As our generation of third-wave feminists continues its discourse on sex-positive behaviors, the most obvious celebrity of interest has quickly become Miley Cyrus.
As tracks from her new album, Bangerz, which dropped Oct. 4, climb the iTunes charts (the album itself hit the number one spot within hours of its release) the already notorious pop star has made even more headlines through her feud with 80’s pop singer Sinead O’Connor.
The circumstances of their dispute involve a series of open letters penned by Sinead O’Connor, the first of which O’Connor released on her webpage in response to Cyrus’ claiming her as a musical influence.
O’Connor reached out in a somewhat problematic letter, encouraging Cyrus not to “let the music business make a prostitute of you [… or] let them make a fool of [you].”
Straight out the gate, O’Connor qualified that she felt the need to write the letter “in the spirit of motherliness and with love.”
As I read those words, I knew exactly the kind of letter I was gearing up to read. I think it fair to say that many of us, as viewers and participants in a popular culture that emphasizes provocativeness and comedy alike, joked that Cyrus needed guidance of one sort or another after her glorious teddy-bear-studded stint on the VMA’s stage this year with guests Robin Thicke, 2Chainz and Kendrick Lamar.
But this letter left me wondering —did Cyrus really need to be shepherded towards a more conservative existence? And is it so absurd to expect a 20-year-old woman to answer to a distant, self-proclaimed mother figure for how she chooses to display her body in the limelight?
To help me answer this question and the others provoked by the letter, I spoke with English and Gender Studies professor Alison Tracy Hale.
Hale commented on the tone of O’Connor’s letter, “I thought it was incredibly infantilizing. I mean, it seems to me that the one thing that Miley Cyrus and women of her generation want is to have their right to that kind of self-determination, even if that includes self-exploitation, respected. And it seemed to me that Sinead O’Connor was taking this weirdly maternalistic, but also paternalistic, attitude toward her. She talked about her as if she was some sort of fragile flower who had to be protected from the realities of show-biz.”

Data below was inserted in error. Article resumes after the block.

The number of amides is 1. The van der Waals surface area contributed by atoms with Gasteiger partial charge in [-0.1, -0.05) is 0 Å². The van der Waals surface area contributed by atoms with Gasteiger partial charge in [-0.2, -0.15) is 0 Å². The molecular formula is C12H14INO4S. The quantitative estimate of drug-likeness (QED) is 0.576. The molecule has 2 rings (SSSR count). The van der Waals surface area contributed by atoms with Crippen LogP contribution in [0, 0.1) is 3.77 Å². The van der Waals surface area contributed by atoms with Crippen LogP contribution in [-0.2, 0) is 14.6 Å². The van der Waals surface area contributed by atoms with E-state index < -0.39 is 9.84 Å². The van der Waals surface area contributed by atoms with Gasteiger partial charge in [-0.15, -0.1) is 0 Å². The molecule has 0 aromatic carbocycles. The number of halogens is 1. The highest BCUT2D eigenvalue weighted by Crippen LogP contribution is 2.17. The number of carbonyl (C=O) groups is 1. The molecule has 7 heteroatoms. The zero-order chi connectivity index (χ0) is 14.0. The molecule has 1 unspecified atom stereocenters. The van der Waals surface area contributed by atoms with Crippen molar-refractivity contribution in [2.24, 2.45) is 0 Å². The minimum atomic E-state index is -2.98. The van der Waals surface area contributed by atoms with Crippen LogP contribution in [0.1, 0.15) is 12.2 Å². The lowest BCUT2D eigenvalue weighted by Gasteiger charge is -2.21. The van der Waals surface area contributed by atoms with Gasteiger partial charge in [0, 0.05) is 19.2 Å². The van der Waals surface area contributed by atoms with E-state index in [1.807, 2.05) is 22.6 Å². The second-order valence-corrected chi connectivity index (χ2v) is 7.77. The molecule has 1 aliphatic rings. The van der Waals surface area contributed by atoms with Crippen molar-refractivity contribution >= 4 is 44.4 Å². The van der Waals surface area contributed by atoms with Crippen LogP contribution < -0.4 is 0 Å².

Regardless of Cyrus’ status of childhood celebrity—for instance, I believe there would be far less uproar over the “Wrecking Ball” video, had it been made by Rihanna instead—and how one may or may not feel about her behavior, O’Connor’s letter denies her the autonomy Hale spoke of.
Cyrus is old enough to choose how she displays her body to the public. In a generation that is making strides toward sex-positive discussion and shying away from blaming women for the hyper-sexualization of their bodies, this denial is problematic at the very least.
Some columnists have gone as far as to associate O’Connor’s letter with slut-shaming, and even victim-blaming agendas—in one section O’Connor does allude that men will not care about Cyrus if she gives the impression that she does not care for herself.
This sort of rhetoric is problematic for a number of reasons, the first of which is that it paints men as evil, a viewpoint that has not been current since the second-wave feminists in the 1970s.
Secondly, it once again assumes that Cyrus and women like her lack agency, and that somehow, their self-worth is reflected by what they choose to wear.
By this logic, O’Connor’s letter reinforces society’s judging a woman based on her choices in regards to clothing and body image.
Senior sociology and anthropology major and Wetlands staff member Erika Barker summed it up well: “[…] O’Connor claims, ‘We don’t encourage our daughters to walk around naked in [the world] because it makes them prey for animals and less than animals […]’ Not only does that seem to place part of the blame on victims of sexual violence and exploitation, but it denies that men have any self control. [They do!].”